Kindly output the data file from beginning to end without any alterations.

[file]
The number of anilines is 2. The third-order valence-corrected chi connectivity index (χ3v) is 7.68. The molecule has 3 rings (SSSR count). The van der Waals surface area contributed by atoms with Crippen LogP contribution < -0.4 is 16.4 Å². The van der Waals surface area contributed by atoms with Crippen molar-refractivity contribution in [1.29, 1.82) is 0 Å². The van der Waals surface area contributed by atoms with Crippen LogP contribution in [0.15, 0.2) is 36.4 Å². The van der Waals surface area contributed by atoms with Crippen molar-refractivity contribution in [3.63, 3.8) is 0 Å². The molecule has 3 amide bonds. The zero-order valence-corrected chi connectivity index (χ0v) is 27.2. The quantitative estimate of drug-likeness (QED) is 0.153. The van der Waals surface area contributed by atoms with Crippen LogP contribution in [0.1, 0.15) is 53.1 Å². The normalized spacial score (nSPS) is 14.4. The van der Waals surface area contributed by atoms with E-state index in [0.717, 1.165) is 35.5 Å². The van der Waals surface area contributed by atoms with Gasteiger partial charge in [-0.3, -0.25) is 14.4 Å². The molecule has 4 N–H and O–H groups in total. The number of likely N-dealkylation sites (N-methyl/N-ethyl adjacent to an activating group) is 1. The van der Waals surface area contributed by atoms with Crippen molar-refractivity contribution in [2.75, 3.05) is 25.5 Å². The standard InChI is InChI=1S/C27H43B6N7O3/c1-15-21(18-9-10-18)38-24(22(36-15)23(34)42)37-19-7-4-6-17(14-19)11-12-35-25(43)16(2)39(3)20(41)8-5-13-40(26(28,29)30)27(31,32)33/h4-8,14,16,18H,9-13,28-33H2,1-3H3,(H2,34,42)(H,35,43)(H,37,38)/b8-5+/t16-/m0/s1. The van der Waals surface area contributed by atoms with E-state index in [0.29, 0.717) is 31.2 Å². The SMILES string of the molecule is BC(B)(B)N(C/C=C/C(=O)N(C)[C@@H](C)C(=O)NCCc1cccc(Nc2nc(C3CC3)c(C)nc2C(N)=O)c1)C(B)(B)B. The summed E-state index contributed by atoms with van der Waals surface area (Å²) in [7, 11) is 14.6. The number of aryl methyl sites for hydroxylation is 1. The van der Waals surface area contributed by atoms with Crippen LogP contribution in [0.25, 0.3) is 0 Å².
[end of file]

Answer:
The number of anilines is 2. The third-order valence-corrected chi connectivity index (χ3v) is 7.68. The molecule has 3 rings (SSSR count). The van der Waals surface area contributed by atoms with Crippen LogP contribution < -0.4 is 16.4 Å². The van der Waals surface area contributed by atoms with Crippen molar-refractivity contribution in [1.29, 1.82) is 0 Å². The van der Waals surface area contributed by atoms with Crippen LogP contribution in [0.15, 0.2) is 36.4 Å². The van der Waals surface area contributed by atoms with Crippen molar-refractivity contribution in [3.63, 3.8) is 0 Å². The molecule has 3 amide bonds. The zero-order valence-corrected chi connectivity index (χ0v) is 27.2. The quantitative estimate of drug-likeness (QED) is 0.153. The van der Waals surface area contributed by atoms with Crippen LogP contribution in [0.1, 0.15) is 53.1 Å². The normalized spacial score (nSPS) is 14.4. The van der Waals surface area contributed by atoms with E-state index in [0.717, 1.165) is 35.5 Å². The van der Waals surface area contributed by atoms with Gasteiger partial charge in [-0.3, -0.25) is 14.4 Å². The molecule has 4 N–H and O–H groups in total. The number of likely N-dealkylation sites (N-methyl/N-ethyl adjacent to an activating group) is 1. The van der Waals surface area contributed by atoms with Crippen molar-refractivity contribution in [2.75, 3.05) is 25.5 Å². The standard InChI is InChI=1S/C27H43B6N7O3/c1-15-21(18-9-10-18)38-24(22(36-15)23(34)42)37-19-7-4-6-17(14-19)11-12-35-25(43)16(2)39(3)20(41)8-5-13-40(26(28,29)30)27(31,32)33/h4-8,14,16,18H,9-13,28-33H2,1-3H3,(H2,34,42)(H,35,43)(H,37,38)/b8-5+/t16-/m0/s1. The van der Waals surface area contributed by atoms with E-state index in [0.29, 0.717) is 31.2 Å². The SMILES string of the molecule is BC(B)(B)N(C/C=C/C(=O)N(C)[C@@H](C)C(=O)NCCc1cccc(Nc2nc(C3CC3)c(C)nc2C(N)=O)c1)C(B)(B)B. The summed E-state index contributed by atoms with van der Waals surface area (Å²) in [7, 11) is 14.6. The number of aryl methyl sites for hydroxylation is 1. The van der Waals surface area contributed by atoms with Crippen LogP contribution in [0.25, 0.3) is 0 Å².